Five words to give up for 2016

Photo: Andy Robinson

According to some estimates, the average person uses about 5,000 vocabulary words in normal conversation, and twice that in their writing. (Not counting all those grandiloquent SAT words that get pulled out for special occasions.)

But of those 5,000 words, there are a handful that often get used in ways that don’t help us as much as we think they do. Words that at first seem innocent and straightforward, but that actually are tricky little buggers that color our perception of our lives in potentially treacherous ways that can lead us to helplessness, frustration, and victimhood.

If you’d like to try an amazing little experiment on yourself to increase your awareness of how the words you use affect the results you get, then try minimizing or even eliminating the following words from casual conversation:

  • SHOULD
  • DESERVE
  • CAN’T
  • FAULT
  • FAIR

There is nothing inherently wrong with these words. They aren’t evil or blasphemous. And they are so pervasive in our cultural language that we usually don’t question them. In fact I’m sure many of you are already thinking up examples of times you deserve to use them.

But stay with me for a second. All I ask is that you start to notice how they limit and disempower you when you use them. Listen to how they subtly (and not so subtly) imply and insinuate that you are wholly controlled by your external circumstances, instead of by yourself. Pay attention to how they surreptitiously define you as a victim, obscuring the alternate paths towards growth or achievement.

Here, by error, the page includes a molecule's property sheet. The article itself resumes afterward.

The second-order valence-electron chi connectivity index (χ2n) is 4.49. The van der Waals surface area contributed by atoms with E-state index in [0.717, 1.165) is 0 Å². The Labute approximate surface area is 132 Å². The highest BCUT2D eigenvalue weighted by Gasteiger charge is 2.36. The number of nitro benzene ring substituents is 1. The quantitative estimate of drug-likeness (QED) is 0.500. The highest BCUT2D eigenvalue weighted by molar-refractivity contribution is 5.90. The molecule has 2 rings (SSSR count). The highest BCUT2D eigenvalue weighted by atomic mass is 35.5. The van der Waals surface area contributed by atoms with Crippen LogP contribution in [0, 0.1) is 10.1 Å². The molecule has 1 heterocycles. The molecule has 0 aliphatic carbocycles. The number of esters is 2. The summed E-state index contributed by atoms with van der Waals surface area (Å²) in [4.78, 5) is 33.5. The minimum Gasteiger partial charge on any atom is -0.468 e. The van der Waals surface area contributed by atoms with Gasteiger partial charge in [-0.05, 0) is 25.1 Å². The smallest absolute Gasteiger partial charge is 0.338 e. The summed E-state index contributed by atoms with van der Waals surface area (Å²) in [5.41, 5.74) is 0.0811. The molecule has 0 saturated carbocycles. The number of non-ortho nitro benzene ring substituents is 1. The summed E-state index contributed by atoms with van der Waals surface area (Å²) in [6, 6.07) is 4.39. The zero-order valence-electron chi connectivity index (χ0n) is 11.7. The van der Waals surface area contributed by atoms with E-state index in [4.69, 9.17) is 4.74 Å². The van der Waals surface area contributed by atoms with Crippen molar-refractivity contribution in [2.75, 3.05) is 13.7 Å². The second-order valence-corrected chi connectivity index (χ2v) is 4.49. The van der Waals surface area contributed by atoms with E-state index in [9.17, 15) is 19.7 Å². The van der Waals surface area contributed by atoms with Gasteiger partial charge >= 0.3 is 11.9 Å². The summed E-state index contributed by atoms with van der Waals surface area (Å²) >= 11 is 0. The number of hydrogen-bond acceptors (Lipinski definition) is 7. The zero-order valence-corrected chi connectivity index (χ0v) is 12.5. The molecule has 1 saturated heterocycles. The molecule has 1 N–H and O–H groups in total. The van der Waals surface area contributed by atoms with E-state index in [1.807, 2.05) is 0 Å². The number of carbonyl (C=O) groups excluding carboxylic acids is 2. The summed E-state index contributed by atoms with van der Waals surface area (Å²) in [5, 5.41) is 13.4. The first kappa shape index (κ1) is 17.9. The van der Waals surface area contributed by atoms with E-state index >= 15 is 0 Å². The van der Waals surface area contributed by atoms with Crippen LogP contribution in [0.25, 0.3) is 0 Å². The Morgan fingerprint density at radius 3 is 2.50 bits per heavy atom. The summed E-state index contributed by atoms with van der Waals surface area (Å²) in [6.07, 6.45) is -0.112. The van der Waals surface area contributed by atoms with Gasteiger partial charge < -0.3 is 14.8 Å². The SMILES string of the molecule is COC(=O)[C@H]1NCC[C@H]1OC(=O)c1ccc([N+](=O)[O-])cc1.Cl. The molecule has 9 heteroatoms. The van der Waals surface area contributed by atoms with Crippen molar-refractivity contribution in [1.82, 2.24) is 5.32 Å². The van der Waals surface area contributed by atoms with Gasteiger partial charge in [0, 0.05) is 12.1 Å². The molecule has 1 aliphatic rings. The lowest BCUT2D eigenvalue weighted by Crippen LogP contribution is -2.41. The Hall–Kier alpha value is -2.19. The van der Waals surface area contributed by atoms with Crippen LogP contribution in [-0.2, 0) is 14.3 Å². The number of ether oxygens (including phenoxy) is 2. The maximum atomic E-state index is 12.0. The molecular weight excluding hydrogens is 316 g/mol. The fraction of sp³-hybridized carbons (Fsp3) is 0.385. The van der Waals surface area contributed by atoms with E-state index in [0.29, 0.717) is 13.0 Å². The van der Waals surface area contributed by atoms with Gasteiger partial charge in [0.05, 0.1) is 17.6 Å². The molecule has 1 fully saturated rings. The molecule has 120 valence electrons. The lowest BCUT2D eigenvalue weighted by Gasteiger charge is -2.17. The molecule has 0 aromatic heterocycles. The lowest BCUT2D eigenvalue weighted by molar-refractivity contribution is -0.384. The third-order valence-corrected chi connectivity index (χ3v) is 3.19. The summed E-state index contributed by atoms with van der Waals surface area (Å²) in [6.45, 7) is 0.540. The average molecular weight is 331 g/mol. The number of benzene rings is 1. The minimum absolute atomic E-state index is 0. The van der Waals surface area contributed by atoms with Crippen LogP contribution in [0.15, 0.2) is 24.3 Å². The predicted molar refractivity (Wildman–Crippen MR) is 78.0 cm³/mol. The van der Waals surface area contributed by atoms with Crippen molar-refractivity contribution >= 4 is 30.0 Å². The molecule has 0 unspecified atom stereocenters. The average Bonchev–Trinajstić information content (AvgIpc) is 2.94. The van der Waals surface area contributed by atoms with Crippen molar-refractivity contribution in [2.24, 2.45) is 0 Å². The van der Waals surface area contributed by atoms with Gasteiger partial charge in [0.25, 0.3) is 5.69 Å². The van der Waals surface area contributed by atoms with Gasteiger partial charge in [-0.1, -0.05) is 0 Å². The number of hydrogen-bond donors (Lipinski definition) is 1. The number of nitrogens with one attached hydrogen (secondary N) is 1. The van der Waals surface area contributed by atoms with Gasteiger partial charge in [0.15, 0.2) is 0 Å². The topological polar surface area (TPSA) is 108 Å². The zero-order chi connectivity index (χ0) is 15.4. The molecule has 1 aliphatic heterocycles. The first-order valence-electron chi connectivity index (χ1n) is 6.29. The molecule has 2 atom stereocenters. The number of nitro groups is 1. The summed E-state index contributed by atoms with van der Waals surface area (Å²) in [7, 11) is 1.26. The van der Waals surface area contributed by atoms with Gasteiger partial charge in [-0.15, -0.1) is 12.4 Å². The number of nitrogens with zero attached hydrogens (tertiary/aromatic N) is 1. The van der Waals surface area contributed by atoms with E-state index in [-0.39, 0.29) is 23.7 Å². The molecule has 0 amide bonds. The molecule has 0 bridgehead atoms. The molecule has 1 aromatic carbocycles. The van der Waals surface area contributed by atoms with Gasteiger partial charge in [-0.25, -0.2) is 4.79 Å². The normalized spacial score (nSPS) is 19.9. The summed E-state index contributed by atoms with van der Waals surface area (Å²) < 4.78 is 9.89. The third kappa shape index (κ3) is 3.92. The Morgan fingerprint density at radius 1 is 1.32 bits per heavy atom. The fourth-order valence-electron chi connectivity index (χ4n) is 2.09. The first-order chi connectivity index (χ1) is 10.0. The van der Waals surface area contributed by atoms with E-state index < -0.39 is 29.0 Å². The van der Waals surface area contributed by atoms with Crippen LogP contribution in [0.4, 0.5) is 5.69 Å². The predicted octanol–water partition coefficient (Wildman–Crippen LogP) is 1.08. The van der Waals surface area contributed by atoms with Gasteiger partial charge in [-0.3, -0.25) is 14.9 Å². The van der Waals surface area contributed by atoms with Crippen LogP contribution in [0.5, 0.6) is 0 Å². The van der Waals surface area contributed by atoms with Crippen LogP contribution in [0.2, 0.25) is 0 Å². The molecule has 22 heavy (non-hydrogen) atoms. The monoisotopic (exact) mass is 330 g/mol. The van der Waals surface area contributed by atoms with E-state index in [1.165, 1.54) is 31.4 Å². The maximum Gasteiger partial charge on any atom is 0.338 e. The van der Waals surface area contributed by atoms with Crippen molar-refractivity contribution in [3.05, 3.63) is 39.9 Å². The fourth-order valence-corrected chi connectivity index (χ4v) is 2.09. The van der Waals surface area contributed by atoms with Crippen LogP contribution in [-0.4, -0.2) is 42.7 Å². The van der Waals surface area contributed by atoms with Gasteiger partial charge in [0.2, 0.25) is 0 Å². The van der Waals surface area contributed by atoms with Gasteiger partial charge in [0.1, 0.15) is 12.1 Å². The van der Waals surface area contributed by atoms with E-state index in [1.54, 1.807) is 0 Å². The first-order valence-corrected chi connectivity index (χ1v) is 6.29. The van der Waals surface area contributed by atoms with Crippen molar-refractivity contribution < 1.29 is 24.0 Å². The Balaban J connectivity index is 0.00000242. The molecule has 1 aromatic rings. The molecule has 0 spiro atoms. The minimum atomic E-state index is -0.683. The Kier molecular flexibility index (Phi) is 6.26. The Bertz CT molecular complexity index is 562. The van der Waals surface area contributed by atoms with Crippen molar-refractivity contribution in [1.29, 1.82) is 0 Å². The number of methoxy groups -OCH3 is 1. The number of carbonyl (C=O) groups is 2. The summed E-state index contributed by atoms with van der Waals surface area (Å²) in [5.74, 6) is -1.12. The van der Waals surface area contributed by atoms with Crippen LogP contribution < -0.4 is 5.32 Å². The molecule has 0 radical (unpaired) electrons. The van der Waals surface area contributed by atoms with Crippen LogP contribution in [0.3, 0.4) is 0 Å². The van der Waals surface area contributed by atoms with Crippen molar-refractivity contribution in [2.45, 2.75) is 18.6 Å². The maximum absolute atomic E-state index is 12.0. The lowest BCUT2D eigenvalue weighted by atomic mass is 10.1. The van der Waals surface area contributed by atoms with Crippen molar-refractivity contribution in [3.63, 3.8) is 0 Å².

If you catch yourself saying any of these words today, stop and reflect. What really do you mean, and what outcome do you want to get? Who do you want to put in control of your life and experience? Is there another word you could use that would be more empowering and useful for you?

The words we use matter. They are a reflection of the thoughts we are having in our head, the very same thoughts that are going to create our feelings and lead to the results that we will get in our lives.

So instead of assigning blame for your problem/complaint and feeling hurt and persecuted, what if you focused on solving it?

Instead of spending time listing all of the reasons/excuses you “can’t” do/have something and feeling helpless and disappointed, what if you brainstormed ways that you could, or just acknowledged that you haven’t figured it out yet?

Instead of talking about what someone else “should” be doing and feeling indignant and annoyed, what if you noticed whatever it was that you wanted them to do, but then focused on ways that you could feel better without just having to wait for them to decide to change?

There are over a million words in the English language. So when we find a particular word is limiting us, I would suggest that there are easily better words we can use to communicate what we are thinking and feeling without having to resort to words that keep us locked inside the box of mediocrity and martyrdom.

Awareness is the name of the game here. I can’t tell you never to use these words, for only you know for certain what it is that you want to say. But I hope you will take a moment to evaluate your reliance on these words to see if you are, in fact, being served by them in the ways that you want to be.